Science advice is the process, structures and institutions through which governments and politicians consider science, technology and innovation information in policy- and decision- making. Across different national governments and international bodies, there are a variety of structures and institutions for scientific advice. They reflect distinctive cultures and traditions of decision-making, which Sheila Jasanoff has termed the ‘civic epistemology’ through which expert claims are constructed, validated or challenged in a given society.
Science advice can also be called "science for policy," indicating the flow of information from scientific to policy domains with the intention of informing decisions. This is distinct from "policy for science," the institutions, rules and norms governing how science is funded, conducted, and communicated.
At the national level, countries have diverse models for how to connect scientists and policymakers. In some countries, the president of the National academy, an elected organization of distinguished researchers in natural and social sciences, engineering, medicine, and the humanities, serves as a government science advisor, while other countries have an advisory committee or civil servants perform this role. National academies are often commissioned to write reports advising government on the state of scientific knowledge to inform policy-relevant questions, such as the risk from chemicals or disease.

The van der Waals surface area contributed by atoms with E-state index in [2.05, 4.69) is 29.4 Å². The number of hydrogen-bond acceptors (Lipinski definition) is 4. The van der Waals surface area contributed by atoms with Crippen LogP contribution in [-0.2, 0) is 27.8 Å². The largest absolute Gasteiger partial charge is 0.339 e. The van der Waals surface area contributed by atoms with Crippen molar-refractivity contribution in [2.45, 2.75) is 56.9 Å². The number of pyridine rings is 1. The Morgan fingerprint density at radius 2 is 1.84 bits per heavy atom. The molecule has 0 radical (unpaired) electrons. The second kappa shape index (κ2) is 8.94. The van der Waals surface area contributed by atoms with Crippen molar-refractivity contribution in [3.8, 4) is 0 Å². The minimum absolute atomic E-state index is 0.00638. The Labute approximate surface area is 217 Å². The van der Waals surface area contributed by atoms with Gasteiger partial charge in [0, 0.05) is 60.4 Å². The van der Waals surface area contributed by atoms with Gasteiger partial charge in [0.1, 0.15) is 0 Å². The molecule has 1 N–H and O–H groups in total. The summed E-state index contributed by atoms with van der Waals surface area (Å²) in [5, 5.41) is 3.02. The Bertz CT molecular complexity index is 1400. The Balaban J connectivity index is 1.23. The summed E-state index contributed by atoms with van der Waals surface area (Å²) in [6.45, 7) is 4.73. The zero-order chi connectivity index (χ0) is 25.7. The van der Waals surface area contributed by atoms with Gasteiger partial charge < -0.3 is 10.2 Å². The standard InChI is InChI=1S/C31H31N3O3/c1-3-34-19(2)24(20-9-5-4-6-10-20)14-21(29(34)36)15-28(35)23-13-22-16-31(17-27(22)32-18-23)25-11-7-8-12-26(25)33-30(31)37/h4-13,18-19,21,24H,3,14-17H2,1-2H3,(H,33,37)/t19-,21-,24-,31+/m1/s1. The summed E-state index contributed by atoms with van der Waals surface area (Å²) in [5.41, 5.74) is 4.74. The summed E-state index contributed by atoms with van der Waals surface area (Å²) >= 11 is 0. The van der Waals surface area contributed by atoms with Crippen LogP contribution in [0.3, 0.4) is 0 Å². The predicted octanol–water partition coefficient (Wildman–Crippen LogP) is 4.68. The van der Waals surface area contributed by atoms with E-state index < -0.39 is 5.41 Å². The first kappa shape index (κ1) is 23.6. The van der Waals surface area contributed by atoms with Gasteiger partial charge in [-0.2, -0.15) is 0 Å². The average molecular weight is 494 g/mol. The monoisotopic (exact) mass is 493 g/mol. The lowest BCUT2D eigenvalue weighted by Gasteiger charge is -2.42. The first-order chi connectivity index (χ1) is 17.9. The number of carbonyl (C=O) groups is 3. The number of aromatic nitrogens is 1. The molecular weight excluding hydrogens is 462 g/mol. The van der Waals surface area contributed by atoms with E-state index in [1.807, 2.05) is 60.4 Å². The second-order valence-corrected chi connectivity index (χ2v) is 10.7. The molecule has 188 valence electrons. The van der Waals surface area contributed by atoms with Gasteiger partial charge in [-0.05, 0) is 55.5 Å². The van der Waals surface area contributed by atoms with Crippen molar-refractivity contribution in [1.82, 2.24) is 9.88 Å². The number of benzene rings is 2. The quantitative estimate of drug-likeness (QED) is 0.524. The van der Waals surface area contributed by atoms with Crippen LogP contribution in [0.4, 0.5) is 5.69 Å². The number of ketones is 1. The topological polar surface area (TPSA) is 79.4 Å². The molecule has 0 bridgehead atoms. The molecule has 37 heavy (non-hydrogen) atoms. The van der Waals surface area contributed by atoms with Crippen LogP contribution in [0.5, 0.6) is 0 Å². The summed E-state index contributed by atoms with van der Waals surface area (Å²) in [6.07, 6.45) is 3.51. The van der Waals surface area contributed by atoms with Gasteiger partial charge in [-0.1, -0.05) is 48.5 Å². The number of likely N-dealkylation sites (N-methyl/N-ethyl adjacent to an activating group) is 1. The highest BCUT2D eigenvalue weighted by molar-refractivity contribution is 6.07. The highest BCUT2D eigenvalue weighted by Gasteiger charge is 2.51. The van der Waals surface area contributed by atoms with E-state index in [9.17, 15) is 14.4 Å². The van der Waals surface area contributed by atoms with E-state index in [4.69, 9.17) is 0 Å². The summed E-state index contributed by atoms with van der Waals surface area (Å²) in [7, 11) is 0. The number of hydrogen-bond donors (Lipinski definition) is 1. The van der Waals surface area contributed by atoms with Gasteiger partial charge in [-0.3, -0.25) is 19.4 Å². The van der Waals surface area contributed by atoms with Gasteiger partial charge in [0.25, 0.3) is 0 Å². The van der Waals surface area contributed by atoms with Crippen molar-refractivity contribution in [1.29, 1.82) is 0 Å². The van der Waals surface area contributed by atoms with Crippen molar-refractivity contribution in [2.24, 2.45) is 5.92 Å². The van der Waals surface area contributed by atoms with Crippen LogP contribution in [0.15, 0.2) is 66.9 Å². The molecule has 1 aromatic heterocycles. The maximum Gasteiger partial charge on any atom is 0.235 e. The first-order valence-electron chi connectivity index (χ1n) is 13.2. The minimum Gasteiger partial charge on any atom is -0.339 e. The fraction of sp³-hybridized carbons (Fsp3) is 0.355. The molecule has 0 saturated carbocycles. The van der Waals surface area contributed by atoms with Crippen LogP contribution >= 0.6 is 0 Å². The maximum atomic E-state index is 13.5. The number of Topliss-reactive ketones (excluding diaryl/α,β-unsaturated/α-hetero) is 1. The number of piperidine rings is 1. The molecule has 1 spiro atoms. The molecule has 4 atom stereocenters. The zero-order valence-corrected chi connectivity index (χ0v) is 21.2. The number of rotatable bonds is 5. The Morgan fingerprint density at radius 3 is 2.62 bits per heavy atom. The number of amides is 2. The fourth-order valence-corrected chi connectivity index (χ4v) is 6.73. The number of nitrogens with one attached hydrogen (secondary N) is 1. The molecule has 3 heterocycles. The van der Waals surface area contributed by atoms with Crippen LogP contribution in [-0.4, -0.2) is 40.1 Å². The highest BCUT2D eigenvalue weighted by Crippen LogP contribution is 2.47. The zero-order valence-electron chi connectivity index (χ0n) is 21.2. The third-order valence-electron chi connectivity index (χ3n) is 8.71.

Other countries, such as the UK, have a wide range of sources of expert scientific advice which draw on several of these sources.
At the international level, there is an increasing movement to bring together national science advisors to share best practices and form a network to deal with global challenges (e.g., pandemics, climate change). The first global Science Advice to Governments meeting was held in Auckland, New Zealand on August 27–28, 2014. This meeting brought together high-level science advisors, scientists, and practitioners to discuss the relationship between science and policy. A new network of European science academies was established at the European Open Science meeting in Copenhagen in June 2014, which now includes 20 countries.